Whose claim is it anyway? Henderson abuse, unfair prejudice petitions and claims accruing to a company

19 Aug 2021

Rob Hammond and Amy Held examine Taylor Goodchild Ltd v Taylor & Anor [2021] EWCA Civ 1135


 The Appellant (the ‘Company’) was established in 2011 to take over the solicitors’ practice which the First Respondent (‘Mr Taylor’) had been carrying on in partnership with Mr Goodchild. Mr Taylor and Mr Goodchild were the Company’s only directors and each held 50 of the 100 issued shares.

In late 2016, Mr Goodchild and Mr Taylor agreed in principle that each should go his own way.  Notwithstanding that numerous important matters remained unresolved, Mr Taylor set up the Second Respondent (‘STL’).

In May 2017, Mr Taylor told Mr Goodchild that from June 2017, Mr Taylor would cease carrying out any work for the Company, and that several employees of the Company would also be leaving to join STL.  Mr Taylor also wrote to certain clients of the Company, notifying them of his imminent move to STL and inviting them to instruct STL instead of the Company in the future.  He further moved various client files – many still benefitting from the Company’s work in progress and unbilled costs – and documents from the Company’s premises to those of STL.  Such actions were taken while Mr Taylor was still a director of the Company: he only resigned from that post in August 2018.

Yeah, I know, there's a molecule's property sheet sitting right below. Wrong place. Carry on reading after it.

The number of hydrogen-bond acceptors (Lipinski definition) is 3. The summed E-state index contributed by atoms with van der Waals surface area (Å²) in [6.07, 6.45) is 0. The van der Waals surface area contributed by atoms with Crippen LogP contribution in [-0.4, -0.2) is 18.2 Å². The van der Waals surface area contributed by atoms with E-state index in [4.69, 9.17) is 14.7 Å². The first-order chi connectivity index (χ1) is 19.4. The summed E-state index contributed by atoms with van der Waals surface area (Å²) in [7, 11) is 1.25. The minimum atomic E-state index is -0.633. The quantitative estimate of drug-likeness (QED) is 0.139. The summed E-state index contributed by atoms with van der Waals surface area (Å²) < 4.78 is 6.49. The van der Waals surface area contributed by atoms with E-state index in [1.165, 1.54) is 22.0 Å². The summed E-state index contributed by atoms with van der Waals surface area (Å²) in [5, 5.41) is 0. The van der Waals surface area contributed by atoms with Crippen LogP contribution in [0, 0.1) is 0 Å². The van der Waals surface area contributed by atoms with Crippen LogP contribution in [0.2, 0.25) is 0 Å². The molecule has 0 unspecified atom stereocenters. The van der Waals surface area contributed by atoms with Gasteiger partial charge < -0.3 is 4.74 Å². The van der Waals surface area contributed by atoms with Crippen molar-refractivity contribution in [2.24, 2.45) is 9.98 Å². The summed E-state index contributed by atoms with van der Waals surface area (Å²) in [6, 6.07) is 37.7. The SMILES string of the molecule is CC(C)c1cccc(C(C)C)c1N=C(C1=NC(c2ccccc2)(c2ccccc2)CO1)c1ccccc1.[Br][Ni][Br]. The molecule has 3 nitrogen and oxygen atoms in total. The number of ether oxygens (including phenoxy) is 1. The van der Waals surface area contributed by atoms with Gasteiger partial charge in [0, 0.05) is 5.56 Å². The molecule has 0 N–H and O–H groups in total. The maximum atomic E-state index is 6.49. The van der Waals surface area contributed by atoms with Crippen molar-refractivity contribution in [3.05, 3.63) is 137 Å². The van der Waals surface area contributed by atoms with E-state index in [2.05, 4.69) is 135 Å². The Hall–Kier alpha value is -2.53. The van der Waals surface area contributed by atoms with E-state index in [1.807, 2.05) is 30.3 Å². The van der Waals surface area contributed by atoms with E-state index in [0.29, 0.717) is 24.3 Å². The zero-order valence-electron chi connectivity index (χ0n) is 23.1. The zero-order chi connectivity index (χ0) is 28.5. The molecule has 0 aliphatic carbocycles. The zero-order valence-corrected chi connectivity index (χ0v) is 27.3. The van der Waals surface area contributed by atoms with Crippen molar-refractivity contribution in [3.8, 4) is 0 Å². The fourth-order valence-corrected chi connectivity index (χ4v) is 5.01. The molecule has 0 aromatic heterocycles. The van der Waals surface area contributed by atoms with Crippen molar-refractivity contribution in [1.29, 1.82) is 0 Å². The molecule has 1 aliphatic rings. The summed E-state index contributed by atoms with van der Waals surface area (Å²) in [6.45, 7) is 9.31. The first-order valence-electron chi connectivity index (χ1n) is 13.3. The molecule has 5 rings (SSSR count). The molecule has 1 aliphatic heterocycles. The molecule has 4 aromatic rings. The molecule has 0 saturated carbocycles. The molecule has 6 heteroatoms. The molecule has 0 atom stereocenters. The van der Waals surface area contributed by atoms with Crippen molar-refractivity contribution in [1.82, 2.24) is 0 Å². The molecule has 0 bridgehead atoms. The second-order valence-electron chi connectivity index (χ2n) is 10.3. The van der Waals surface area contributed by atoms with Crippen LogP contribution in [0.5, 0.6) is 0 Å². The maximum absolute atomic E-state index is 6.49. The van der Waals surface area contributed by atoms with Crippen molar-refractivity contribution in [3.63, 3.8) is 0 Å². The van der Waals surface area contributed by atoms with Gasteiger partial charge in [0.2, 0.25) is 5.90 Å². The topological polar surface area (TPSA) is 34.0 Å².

The Petition

In November 2017, Mr Goodchild presented a petition under section 994 of the Companies Act 2006, alleging that the affairs of the Company had been conducted in a manner that was unfairly prejudicial to his interests as shareholder.